Syria deemed too dangerous for U.N. monitors to resume mission
The head of United Nations peacekeeping operations told the Security Council on Tuesday that violence in Syria has escalated to a point where it was too dangerous for the world body's 300 unarmed monitors to resume their mission to observe and report on cease-fire violations.
"The ongoing violence continues to prevent UNSMIS [the monitoring mission] from carrying out its mandated tasks to monitor and report on the cessation of violence," peacekeeping chief Herve Ladsous told a closed meeting of the Security Council, according to a U.N. official.
The mission's mandate expires in less than a month, and Ladsous and an Arab League envoy who also addressed the diplomatic gathering reportedly indicated that unless fighting between forces loyal to Syrian President Bashar Assad and rebel factions ceases, the United Nations won't recommend extending the monitors' presence.
Norwegian Gen. Robert Mood, commander of the monitoring mission, pulled the observers back to their quarters June 16, declaring the work too dangerous as both sides in the 16-month-old conflict ignore a peace plan drafted by former U.N. chief Kofi Annan.
Mood reported to the Security Council that the monitors had been directly fired on at least 10 times before their patrols were suspended, and that nine U.N. vehicles had sustained damage from small-arms fire or roadside bombs. None of the monitors have been injured in the attacks, he said.
Russia's U.N. ambassador, Vitaly Churkin, told reporters after the Security Council session that Ladsous and Arab League special envoy Nasser Kidwa gave accounts of the security situation that were "very frank, very objective, and of course their description of the situation in Syria was extremely grim."
Churkin declined to confirm that the officials had recommended abandoning the monitoring mission, the only organized presence of the international community in the war-torn country.
Churkin did confirm that Russian Foreign Minister Sergei Lavrov had accepted Annan's invitation to meet with other world leaders in Geneva on Saturday and called on other permanent members of the Security Council to respect the former U.N. secretary-general's plan seeking an end to the Syrian violence.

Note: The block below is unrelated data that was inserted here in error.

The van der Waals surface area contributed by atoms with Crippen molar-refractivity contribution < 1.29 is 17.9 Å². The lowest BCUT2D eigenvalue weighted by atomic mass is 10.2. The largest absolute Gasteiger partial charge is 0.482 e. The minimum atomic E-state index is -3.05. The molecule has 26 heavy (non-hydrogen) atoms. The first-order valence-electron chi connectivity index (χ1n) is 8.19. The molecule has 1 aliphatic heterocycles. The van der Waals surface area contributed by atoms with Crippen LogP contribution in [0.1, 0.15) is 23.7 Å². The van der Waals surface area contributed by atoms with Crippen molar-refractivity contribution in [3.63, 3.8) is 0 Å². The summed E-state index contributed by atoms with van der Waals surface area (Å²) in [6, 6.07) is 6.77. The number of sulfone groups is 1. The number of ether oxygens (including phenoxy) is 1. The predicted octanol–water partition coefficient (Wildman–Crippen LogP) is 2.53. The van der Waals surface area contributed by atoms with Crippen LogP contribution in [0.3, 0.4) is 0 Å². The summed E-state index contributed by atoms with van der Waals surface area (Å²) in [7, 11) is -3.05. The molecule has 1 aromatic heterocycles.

Lavrov has proposed, and Annan has endorsed, including Iran in the "contact group" of nations trying to stop the fighting in Syria, where more than 10,000 people have been killed since Assad's opponents began a campaign to oust him in March 2011.
Secretary of State Hillary Rodham Clinton has rejected the idea of including Iran, a key ally of Assad, saying that Tehran is too much a part of the problem for Middle East security to contribute anything positive to the diplomacy on Syria.
Churkin's comments appeared to put pressure on Washington to take part in the Geneva meeting called by Annan. A U.S. boycott would probably scuttle the chances of a breakthrough on Syria and cast Washington as putting a new obstacle in the path of the U.N. and Arab League peace efforts.
-- Carol J. Williams in Los Angeles
Photo: U.N. observers at their residence in Damascus' Dama Rose Hotel, to which they have been confined since June 16 because violence has escalated to a point where it is too dangerous for them to patrol and report cease-fire violations. Credit: Youssef Badawi / European Pressphoto Agency